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Subject: RE: dog howling at concertinas
From: Rowan
Date: 08 Jan 07 - 04:51 PM

I've had a few dogs accompany me on various anglos but not on button accordions, melodions nor mouth organs. They're all free reeds and thus will produce a rather square wave but the super harmonics will probably vary with the variations in quality of reed and its fit in the frame. But the dogs may also give me quizzical look, as though they're trying to work out which tune I'm playing, or whether they can fit their own words to it.

Cheers, Rowan


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Subject: RE: dog howling at concertinas
From: Becca72
Date: 08 Jan 07 - 07:16 PM

The Beagle we had when I was a kid was quite upset when my father decided to try to teach himself the banjo. From what I've read about here, though, maybe he actually enjoyed it, but it sure sounded like he wanted it to stop. He'd throw his head back and hoooowl.

I played the clarinet all through middle and high school (I was 2nd chair 1st clarinet so I know I was pretty good) and I had a dog who would stick her snout up the end of the clarinet. Not sure if she was objecting or trying to find out where the sound was coming from.

Finally, my sister has a pug who will "sing" if you coax him with a really obnoxious, high pitched screetching "song" of your own.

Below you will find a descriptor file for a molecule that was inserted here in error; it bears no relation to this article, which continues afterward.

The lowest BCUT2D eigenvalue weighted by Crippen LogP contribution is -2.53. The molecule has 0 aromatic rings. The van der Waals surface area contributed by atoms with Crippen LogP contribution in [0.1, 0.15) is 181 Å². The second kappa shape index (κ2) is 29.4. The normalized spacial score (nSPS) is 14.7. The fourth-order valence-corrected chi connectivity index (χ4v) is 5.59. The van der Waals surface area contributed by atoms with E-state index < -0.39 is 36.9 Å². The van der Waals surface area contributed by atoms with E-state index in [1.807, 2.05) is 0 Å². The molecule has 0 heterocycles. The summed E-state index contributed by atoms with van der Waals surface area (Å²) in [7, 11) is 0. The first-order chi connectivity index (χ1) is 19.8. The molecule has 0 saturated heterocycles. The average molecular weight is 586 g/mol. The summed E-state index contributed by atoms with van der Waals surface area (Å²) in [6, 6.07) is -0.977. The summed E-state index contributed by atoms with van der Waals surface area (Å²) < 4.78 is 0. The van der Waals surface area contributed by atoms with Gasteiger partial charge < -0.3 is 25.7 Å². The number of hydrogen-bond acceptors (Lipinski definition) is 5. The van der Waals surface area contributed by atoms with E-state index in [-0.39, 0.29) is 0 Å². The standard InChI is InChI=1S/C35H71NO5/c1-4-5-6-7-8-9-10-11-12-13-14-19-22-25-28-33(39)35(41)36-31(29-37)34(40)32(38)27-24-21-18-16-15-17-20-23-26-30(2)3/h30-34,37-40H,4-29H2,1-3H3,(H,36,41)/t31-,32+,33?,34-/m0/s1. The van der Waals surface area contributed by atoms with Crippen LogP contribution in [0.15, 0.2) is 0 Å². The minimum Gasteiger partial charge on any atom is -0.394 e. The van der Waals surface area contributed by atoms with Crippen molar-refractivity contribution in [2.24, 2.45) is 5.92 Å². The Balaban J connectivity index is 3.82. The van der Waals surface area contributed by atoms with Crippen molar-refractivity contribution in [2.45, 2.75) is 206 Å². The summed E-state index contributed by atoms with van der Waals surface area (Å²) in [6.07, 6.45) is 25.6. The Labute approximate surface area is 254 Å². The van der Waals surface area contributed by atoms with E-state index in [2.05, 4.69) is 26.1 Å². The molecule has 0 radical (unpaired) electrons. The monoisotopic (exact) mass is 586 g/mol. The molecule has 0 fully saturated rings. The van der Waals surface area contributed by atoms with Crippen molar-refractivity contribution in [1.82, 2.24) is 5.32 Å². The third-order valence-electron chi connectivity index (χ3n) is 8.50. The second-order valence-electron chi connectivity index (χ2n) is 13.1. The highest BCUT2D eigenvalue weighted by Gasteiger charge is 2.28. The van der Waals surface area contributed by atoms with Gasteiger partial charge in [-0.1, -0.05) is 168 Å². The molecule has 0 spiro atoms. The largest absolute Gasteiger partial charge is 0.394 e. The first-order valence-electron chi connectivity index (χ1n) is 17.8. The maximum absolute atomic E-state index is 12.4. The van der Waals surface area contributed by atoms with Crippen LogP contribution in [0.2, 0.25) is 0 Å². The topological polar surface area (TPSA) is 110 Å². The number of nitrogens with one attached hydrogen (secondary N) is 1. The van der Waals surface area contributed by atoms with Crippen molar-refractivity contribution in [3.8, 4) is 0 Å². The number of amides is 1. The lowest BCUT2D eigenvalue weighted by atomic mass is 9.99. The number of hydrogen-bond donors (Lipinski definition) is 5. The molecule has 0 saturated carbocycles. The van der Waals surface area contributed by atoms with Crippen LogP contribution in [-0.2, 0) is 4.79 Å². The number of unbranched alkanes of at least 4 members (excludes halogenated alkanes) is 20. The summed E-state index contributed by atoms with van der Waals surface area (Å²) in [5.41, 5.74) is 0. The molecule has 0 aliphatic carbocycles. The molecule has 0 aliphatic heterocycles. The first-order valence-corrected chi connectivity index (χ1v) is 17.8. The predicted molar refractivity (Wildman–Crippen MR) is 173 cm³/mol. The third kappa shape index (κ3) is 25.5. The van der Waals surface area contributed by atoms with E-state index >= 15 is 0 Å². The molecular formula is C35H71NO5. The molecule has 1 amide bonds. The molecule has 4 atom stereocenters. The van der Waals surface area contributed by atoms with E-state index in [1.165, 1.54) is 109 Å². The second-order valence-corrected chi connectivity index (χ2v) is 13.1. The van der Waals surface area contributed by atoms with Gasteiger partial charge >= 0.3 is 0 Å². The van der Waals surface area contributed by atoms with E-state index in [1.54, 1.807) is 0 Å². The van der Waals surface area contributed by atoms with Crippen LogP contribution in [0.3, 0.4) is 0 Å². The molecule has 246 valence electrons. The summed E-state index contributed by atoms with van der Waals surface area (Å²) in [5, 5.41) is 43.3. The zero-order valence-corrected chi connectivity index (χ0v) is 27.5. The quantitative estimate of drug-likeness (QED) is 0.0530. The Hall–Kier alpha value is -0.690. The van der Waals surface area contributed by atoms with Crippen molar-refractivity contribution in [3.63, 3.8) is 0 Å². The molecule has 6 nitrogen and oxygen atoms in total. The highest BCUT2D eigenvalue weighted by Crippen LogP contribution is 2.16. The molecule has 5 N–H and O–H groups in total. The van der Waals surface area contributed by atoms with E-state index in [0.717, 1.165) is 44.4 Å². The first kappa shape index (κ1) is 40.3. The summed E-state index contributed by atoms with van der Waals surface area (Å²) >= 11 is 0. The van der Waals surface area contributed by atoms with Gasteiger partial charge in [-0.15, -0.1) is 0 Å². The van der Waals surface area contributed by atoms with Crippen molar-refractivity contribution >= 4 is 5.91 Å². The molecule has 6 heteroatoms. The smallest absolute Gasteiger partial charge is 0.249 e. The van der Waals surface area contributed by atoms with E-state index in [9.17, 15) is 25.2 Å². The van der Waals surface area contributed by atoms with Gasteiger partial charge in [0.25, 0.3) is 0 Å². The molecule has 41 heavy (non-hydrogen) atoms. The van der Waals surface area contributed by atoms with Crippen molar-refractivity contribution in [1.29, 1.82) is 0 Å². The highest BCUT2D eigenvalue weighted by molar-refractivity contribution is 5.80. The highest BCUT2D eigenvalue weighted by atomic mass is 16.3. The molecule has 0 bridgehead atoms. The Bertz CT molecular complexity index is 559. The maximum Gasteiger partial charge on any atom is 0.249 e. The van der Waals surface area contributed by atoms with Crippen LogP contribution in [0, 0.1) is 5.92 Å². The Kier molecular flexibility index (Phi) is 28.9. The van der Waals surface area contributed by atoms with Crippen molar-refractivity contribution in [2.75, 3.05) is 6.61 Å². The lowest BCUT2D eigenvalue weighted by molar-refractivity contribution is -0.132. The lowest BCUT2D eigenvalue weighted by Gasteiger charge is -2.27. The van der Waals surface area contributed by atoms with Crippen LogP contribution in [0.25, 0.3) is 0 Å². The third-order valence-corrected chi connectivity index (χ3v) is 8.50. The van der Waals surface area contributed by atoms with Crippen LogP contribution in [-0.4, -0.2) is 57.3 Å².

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Subject: RE: dog howling at concertinas
From: beetle cat
Date: 08 Jan 07 - 09:14 PM

My dad and I both play English concertina. Whenever my dad plays, our dog sits at attention, staring at him till he stops, giving him that "please take me for a walk" look. I don't have quite the same effect on her. In our case, I think that it the style of playing that makes the difference. I play more mellow slow harmonious things, while dad is somewhat of a beginner who plays shanties.


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Subject: RE: dog howling at concertinas
From: fogie
Date: 09 Jan 07 - 05:39 AM

Now my dog (a 3-legged dalmation) will always howl if I play mouth organ, but wont if I play melodeon. However a couple of years ago I tried to learn the trombone and this evoked abject terror. She got out the house and ran off down the road. Any sort of trumpeting noise startles her. She cant cope with trombones or tubas, and ran away while I was playing at a street fair when a tuba joined in. It must rattle their ear drums something horrible!


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Subject: RE: dog howling at concertinas
From: Mo the caller
Date: 09 Jan 07 - 06:23 AM